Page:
Trump Kim summit: What food was on the diplomatic menu?

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A table with lots of small Korean dishes Image copyright whitewish
Image caption They did not eat this many Korean dishes

For a man who likes well-done steaks with a side of tomato ketchup, it was quite a complicated menu.

“Green mango kerabu with honey lime dressing and fresh octopus”; “Oiseon – Korean stuffed cucumber”; “Daegu jorim – soy-braised cod fish with radish, Asian vegetables”.

There were lots of words President Trump is likely to have been unfamiliar with. And the watching Twitterati were bemused.

Sasa Petricic, a Canadian Broadcasting Corporation journalist, asked whether the two leaders would “reach the HaagenDazs without a melt-down, or will things go sour by the crispy pork?”

Others pondered whether Trump would eat something like octopus.

But even Koreans were raising their eyebrows. Oiseon – made up of cucumbers stuffed with beef, egg and carrot – is a traditional dish dating back to the Joseon Dynasty that ruled from 1392-1897.

And it was also the kind of thing eaten by the royal family.

So it’s a bit like the British prime minister sitting down to dine with a visiting dignitary and chowing down on a roasted swan – a favourite of Henry VIII.

No wonder young Koreans were scratching their heads. Some – understandably – mistook the dish for “oisobagi” – cucumber kimchi – something that people eat daily.

“I wonder what it tastes like?” one South Korean pondered in a tweet.

But another dish on the menu – the Daegu Jorim – was more familiar. Jorim involves boiling meat, fish or vegetables in a soy-based broth until most of the liquid is absorbed.

It would commonly be eaten as one of the many small dishes that make up a typical Korean meal.

So it’s safe to say that while Pyongyang cold noodles (which Mr Kim gave to his South Korean counterpart when he crossed the border for the first time in April) weren’t on the menu, the Singaporean hosts made a significant effort to make Mr Kim feel at home.

And being wise and careful diplomats, they did not leave Mr Trump in the cold. In fact, it appears that the menu was crafted in such a way that he could enjoy a slap-up lunch that wouldn’t look out of place in a brash 1980s New York restaurant.

For starters, he could have picked the “traditional prawn cocktail served with avocado salad”. For his main the “beef short rib confit served with potato dauphinoise and steamed broccolini”. And for dessert “the Haagen-Dazs vanilla ice cream with cherry coulis”.

And if there was any doubt beef short rib was designed for Mr Trump, here’s the giveaway: it was served with red wine sauce on the side.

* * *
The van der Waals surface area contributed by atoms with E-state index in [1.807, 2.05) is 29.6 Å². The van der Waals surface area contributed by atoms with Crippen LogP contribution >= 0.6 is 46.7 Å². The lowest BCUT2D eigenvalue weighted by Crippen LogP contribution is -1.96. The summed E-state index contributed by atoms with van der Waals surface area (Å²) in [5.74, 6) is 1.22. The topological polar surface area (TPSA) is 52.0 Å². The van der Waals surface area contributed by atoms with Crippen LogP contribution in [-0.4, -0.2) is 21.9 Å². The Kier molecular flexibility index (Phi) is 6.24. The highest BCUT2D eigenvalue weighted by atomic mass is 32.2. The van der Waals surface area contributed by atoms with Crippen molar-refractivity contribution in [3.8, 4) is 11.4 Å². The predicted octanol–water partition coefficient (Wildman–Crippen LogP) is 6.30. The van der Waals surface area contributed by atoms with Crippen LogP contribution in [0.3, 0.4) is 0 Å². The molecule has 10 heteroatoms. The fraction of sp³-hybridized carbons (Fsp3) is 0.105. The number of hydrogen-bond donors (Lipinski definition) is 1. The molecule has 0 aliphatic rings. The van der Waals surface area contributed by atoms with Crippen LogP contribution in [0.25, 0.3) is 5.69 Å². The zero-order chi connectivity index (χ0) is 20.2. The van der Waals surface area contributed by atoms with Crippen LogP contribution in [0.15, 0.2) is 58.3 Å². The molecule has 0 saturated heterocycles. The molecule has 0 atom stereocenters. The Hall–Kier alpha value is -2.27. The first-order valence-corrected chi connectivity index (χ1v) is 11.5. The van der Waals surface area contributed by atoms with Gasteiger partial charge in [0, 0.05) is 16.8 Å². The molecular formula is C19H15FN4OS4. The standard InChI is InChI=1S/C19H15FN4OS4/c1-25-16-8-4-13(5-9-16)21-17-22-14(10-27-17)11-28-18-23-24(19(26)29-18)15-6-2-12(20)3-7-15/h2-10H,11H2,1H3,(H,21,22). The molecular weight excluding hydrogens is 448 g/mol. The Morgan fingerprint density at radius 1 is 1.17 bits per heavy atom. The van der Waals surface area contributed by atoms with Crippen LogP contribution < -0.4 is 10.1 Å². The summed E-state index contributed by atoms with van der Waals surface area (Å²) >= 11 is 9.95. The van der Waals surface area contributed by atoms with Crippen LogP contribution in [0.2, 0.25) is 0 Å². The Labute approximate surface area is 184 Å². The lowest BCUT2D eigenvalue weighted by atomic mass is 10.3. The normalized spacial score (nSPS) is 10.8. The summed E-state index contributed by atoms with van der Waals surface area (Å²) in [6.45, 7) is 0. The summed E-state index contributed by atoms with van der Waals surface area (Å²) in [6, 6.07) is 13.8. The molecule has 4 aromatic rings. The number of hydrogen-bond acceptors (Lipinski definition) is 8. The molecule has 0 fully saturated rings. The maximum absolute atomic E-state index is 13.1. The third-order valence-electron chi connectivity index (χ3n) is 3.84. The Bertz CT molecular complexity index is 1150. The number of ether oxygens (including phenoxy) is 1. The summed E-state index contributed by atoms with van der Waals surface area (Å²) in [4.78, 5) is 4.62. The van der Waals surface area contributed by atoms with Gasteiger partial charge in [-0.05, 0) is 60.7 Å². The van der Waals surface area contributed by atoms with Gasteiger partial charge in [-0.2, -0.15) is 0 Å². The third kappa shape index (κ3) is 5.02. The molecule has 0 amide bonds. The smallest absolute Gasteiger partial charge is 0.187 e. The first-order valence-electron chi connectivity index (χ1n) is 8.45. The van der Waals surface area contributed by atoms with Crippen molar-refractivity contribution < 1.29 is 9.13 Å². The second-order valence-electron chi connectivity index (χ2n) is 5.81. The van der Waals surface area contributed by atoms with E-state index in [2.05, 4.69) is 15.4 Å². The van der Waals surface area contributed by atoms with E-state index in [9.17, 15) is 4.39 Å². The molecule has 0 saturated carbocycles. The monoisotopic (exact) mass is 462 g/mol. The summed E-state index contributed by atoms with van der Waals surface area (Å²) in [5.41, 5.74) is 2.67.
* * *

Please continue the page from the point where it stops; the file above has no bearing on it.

Mr Trump is of course, famously, a teetotaller.

However the Singaporeans – who have splashed out $15m on the summit – didn’t miss out on their chance to give the high-profile visitors a taste of their own food. The city state is known for its diversity and mix of Chinese, Indian and Malay dishes (the three main ethnic groups).

Aside from the short rib confit, the other main was a “combination of sweet and sour crispy pork and Yangzhou fried rice with home-made XO chili sauce” – the kind of dish you would find at a Singaporean Chinese restaurant.

XO sauce is made up of fine cognac (extra-old, hence the XO), dried scallops and prawns, garlic and chilli.

But while some Singaporeans will claim it as their own, it is actually believed to have originated in Hong Kong in the 1980s. And of course the Yangzhou fried rice is a more direct nod to China – a looming but unseen presence at these talks.

It’s worth noting though that this kind of fried rice is the typical one served at Chinese restaurants in the US. So perhaps this was a subtle message that the US and China had to agree a compromise on North Korea’s future. Or perhaps we are reading too much into this.

Image copyright Getty Images
Image caption Yangzhou fried rice – a nod to China?

The other “local” dish on the menu was a Malay “green mango kerabu with honey lime dressing and fresh octopus”.

Kerabu is a kind of salad, usually made with a dressing that has lime juice, sugar and chilli.

So this no doubt carefully-constructed menu had nods to all the key players – the US and the West (is it a stretch to say the chocolate ganache was a wink to the European Union?), both of the Koreas, China, and of course the Singaporean hosts.

Japan and Russia might be feeling a little left out – but this was diplomacy on a plate.

The full menu


Traditional prawn cocktail served with avocado salad

Green mango kerabu with honey lime dressing and fresh octopus

“Oiseon” – Korean stuffed cucumber

Main courses

Beef short rib confit, served with potato dauphinoise and steamed broccolini, red wine sauce on the side

Combination of sweet and sour crispy pork and Yangzhou fried rice with homemade XO chilli sauce “Daegu jorim” – soy-braised cod fish with radish, asian vegetables


Dark chocolate tartlet ganache Haagen-Dazs vanilla ice-cream with cherry coulis


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